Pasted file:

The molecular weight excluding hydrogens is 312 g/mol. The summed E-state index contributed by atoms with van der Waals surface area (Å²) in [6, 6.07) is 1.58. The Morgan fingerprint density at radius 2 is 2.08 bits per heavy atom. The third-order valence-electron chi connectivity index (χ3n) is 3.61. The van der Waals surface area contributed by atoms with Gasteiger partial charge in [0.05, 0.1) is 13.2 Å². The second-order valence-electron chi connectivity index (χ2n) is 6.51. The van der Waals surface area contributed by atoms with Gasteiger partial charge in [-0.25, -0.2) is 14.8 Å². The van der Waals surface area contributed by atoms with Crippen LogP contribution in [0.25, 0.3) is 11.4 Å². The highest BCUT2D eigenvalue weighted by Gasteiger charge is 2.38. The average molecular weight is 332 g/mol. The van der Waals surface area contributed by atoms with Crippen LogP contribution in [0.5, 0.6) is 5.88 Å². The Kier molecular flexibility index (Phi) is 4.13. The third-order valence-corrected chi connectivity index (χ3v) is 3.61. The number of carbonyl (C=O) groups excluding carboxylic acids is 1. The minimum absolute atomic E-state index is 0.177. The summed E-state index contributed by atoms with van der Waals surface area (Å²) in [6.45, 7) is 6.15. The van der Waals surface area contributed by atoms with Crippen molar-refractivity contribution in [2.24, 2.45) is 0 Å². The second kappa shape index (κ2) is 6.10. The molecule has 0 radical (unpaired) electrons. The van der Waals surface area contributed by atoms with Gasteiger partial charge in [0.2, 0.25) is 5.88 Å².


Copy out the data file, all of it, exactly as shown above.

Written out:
The molecular weight excluding hydrogens is 312 g/mol. The summed E-state index contributed by atoms with van der Waals surface area (Å²) in [6, 6.07) is 1.58. The Morgan fingerprint density at radius 2 is 2.08 bits per heavy atom. The third-order valence-electron chi connectivity index (χ3n) is 3.61. The van der Waals surface area contributed by atoms with Gasteiger partial charge in [0.05, 0.1) is 13.2 Å². The second-order valence-electron chi connectivity index (χ2n) is 6.51. The van der Waals surface area contributed by atoms with Gasteiger partial charge in [-0.25, -0.2) is 14.8 Å². The van der Waals surface area contributed by atoms with Crippen LogP contribution in [0.25, 0.3) is 11.4 Å². The highest BCUT2D eigenvalue weighted by Gasteiger charge is 2.38. The average molecular weight is 332 g/mol. The van der Waals surface area contributed by atoms with Crippen LogP contribution in [0.5, 0.6) is 5.88 Å². The Kier molecular flexibility index (Phi) is 4.13. The third-order valence-corrected chi connectivity index (χ3v) is 3.61. The number of carbonyl (C=O) groups excluding carboxylic acids is 1. The minimum absolute atomic E-state index is 0.177. The summed E-state index contributed by atoms with van der Waals surface area (Å²) in [6.45, 7) is 6.15. The van der Waals surface area contributed by atoms with Crippen molar-refractivity contribution in [2.24, 2.45) is 0 Å². The second kappa shape index (κ2) is 6.10. The molecule has 0 radical (unpaired) electrons. The van der Waals surface area contributed by atoms with Gasteiger partial charge in [0.2, 0.25) is 5.88 Å².